“Our drive to be successful is not like a business, it’s more like what we are trying to do creatively to affect people’s lives in a positive way.”
Known to most as a monumental piece of hip hop history, Souls of Mischief have never stopped creating and impacting the music culture of today. Still going strong after 20 years, the guys have been keeping busy recently with the production of their new record, not to mention touring. Some might ask a seemingly foolish question (hell, I did) of how four guys can keep level-headed when working together for so long. Tajai explains it plainly: “What it comes down is we were friends before we made music, so we would be friends regardless as to whether we made music or not, and I think that spirit kind of permeates all of our feelings. Even when interactions are negative and we don’t agree on things it’s not like ‘Forget it, we’re not going to be homies no more’ or ‘I can’t talk to you’ sort of thing, it’s more like, ‘OK well, I’ll try back again, we’re not going anywhere’ – ya know? The interest and love for music, camaraderie and everything – but really we’re real friends, not a group that just came together.”
That brotherhood is what has really come through the music that these guys have put out throughout the years. An environment of growth and natural progression is embedded in the makeup of their creative process. Souls Of Mischief is undoubtedly most famous for their first real release, “93 ’til Infinity,” a song that has continuously gained ground and cultivated fans over all this time, however the Oakland group did not have the initial strike of fame that they ended up with over the years. In fact, there was a time where people didn’t always show their full appreciation. “We weren’t necessarily driven by fame, that was never our main goal. What we were trying to do was gain the respect of our peers. Two of our favourite groups of all time, Tribe Called Quest & De La Soul, asked us to come on tour (it was our first tour with [debut album] 93 ’til Infinity), and that was plain validation,” explains Opio. “Being around those guys and the passion they had for the music just made us feel like all the hard work we put in through the years was validated when they told us that they liked our music. That really was our main goal of having people say, ‘Man, Souls Of Mischief is dope.’”
On the topic of hip hop and their experiences early on as artists, the guys started to get into the whole conversation of hip hop today and the naysayers who continuously talk about how ‘hip hop is dead.’ Like always, words of wisdom spill from their lips. “We grew up in an era that had no hip hop so our intake was R&B, soul, funk, rock, reggae, you know? The guys who only listen to hip hop end up limiting their world view and musical chops. Being a purist is good when following the rules and composing jams, but as far as what we draw inspiration from, that comes from everywhere.” Sharing the same sentiment as Tajai, Opio drops in, “I’ve always been a fan of hip hop. Over the last 20 years, there has always been something incredible coming out. I think a lot of times it becomes trendy to say hip hop is wack or dead. It has never been that way. I can think back to the time when people would say, and they say it to this day, that Dilla is the greatest producer of all time. He was an incredibly talented person, we lost a lot, but at the height of his day, people were saying ‘hip hop is dead – hip hop is wack – it ain’t what is used to be.’ I mean, from MF Doom to Madlib, all these people were pushing the envelope and doing great music. Now you got TDE, The Underachievers and Pro Era and all these cats. I think it’s promoted that somehow hip hop is not what it used to be, but I just don’t feel like the artists that are pushing the envelope get their just due. Being a real head and where we come from, we always searched out music and we’re still huge fans to this day, we base it off of creative merit.”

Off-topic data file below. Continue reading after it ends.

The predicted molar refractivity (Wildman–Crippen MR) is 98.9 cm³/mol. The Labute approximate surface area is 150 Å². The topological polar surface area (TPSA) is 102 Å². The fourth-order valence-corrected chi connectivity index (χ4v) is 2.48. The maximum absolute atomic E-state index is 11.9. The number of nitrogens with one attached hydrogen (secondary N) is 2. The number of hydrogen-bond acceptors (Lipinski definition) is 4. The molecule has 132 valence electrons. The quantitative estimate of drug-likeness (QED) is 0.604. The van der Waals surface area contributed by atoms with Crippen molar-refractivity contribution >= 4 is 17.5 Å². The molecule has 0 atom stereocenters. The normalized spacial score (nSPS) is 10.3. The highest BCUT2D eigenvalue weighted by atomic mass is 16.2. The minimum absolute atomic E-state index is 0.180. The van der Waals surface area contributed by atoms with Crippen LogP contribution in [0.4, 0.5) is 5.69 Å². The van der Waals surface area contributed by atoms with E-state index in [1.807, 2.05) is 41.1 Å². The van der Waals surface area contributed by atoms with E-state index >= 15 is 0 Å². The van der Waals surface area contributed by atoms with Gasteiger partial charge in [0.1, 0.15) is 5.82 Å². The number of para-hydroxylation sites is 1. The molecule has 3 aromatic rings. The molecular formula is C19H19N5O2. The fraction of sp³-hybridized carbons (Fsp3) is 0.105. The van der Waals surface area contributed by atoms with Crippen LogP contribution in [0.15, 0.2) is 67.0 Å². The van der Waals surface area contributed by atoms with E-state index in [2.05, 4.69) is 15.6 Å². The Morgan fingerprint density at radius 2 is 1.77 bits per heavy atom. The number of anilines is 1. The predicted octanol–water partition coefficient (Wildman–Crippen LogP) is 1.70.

The next few months are full for the guys, and that’s just the short term. Keep an eye out for their movie “To Infinity” (a retrospective on the creation of the record), a new Souls Of Mischief album that they’re hoping for a September release and a lot of other stuff that they’re keeping silent on right now, all the while continuing their tour: in a word, dedication.
Don’t miss the ’93 Til Infinity 20th Anniversary Tour, touching down at the Commonwealth Bar and Stage (Calgary) on Wednesday, August 21st and at the Venue Nightclub (Vancouver) on Thursday, August 22nd.
Also read sister publication Freq Magazine’s Q&A with Tajai.
By Jamie GoymanAB, Alberta, BC, British Columbia